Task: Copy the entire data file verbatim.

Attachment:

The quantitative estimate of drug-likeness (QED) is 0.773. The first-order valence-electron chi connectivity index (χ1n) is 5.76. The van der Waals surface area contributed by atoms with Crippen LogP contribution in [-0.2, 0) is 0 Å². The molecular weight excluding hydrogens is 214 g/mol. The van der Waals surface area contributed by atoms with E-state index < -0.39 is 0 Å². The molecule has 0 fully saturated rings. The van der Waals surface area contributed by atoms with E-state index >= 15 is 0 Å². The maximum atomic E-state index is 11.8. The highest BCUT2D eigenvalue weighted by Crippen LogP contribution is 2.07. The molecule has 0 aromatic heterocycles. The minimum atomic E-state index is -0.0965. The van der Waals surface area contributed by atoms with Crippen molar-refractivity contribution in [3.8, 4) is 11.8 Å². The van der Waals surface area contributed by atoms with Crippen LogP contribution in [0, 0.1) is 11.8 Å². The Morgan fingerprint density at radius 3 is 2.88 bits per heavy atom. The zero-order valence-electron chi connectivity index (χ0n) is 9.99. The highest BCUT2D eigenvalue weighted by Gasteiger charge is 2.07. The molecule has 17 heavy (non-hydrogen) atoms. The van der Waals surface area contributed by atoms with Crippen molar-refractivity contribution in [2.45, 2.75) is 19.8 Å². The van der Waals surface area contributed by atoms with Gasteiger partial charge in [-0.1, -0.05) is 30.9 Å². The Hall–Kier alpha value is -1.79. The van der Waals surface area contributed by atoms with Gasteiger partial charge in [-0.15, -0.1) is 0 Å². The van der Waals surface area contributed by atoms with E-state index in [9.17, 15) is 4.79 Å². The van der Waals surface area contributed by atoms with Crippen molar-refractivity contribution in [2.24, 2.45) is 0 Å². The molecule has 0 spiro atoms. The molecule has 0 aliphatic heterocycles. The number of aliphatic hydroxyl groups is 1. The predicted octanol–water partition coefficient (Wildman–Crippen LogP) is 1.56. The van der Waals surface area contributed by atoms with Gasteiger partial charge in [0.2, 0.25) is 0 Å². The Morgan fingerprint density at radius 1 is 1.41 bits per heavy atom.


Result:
The quantitative estimate of drug-likeness (QED) is 0.773. The first-order valence-electron chi connectivity index (χ1n) is 5.76. The van der Waals surface area contributed by atoms with Crippen LogP contribution in [-0.2, 0) is 0 Å². The molecular weight excluding hydrogens is 214 g/mol. The van der Waals surface area contributed by atoms with E-state index < -0.39 is 0 Å². The molecule has 0 fully saturated rings. The van der Waals surface area contributed by atoms with E-state index >= 15 is 0 Å². The maximum atomic E-state index is 11.8. The highest BCUT2D eigenvalue weighted by Crippen LogP contribution is 2.07. The molecule has 0 aromatic heterocycles. The minimum atomic E-state index is -0.0965. The van der Waals surface area contributed by atoms with Crippen molar-refractivity contribution in [3.8, 4) is 11.8 Å². The van der Waals surface area contributed by atoms with Crippen LogP contribution in [0, 0.1) is 11.8 Å². The Morgan fingerprint density at radius 3 is 2.88 bits per heavy atom. The zero-order valence-electron chi connectivity index (χ0n) is 9.99. The highest BCUT2D eigenvalue weighted by Gasteiger charge is 2.07. The molecule has 17 heavy (non-hydrogen) atoms. The van der Waals surface area contributed by atoms with Crippen molar-refractivity contribution in [2.45, 2.75) is 19.8 Å². The van der Waals surface area contributed by atoms with Gasteiger partial charge in [-0.1, -0.05) is 30.9 Å². The Hall–Kier alpha value is -1.79. The van der Waals surface area contributed by atoms with Gasteiger partial charge in [-0.15, -0.1) is 0 Å². The van der Waals surface area contributed by atoms with E-state index in [9.17, 15) is 4.79 Å². The van der Waals surface area contributed by atoms with Crippen molar-refractivity contribution in [2.24, 2.45) is 0 Å². The molecule has 0 spiro atoms. The molecule has 0 aliphatic heterocycles. The number of aliphatic hydroxyl groups is 1. The predicted octanol–water partition coefficient (Wildman–Crippen LogP) is 1.56. The van der Waals surface area contributed by atoms with Gasteiger partial charge in [0.2, 0.25) is 0 Å². The Morgan fingerprint density at radius 1 is 1.41 bits per heavy atom.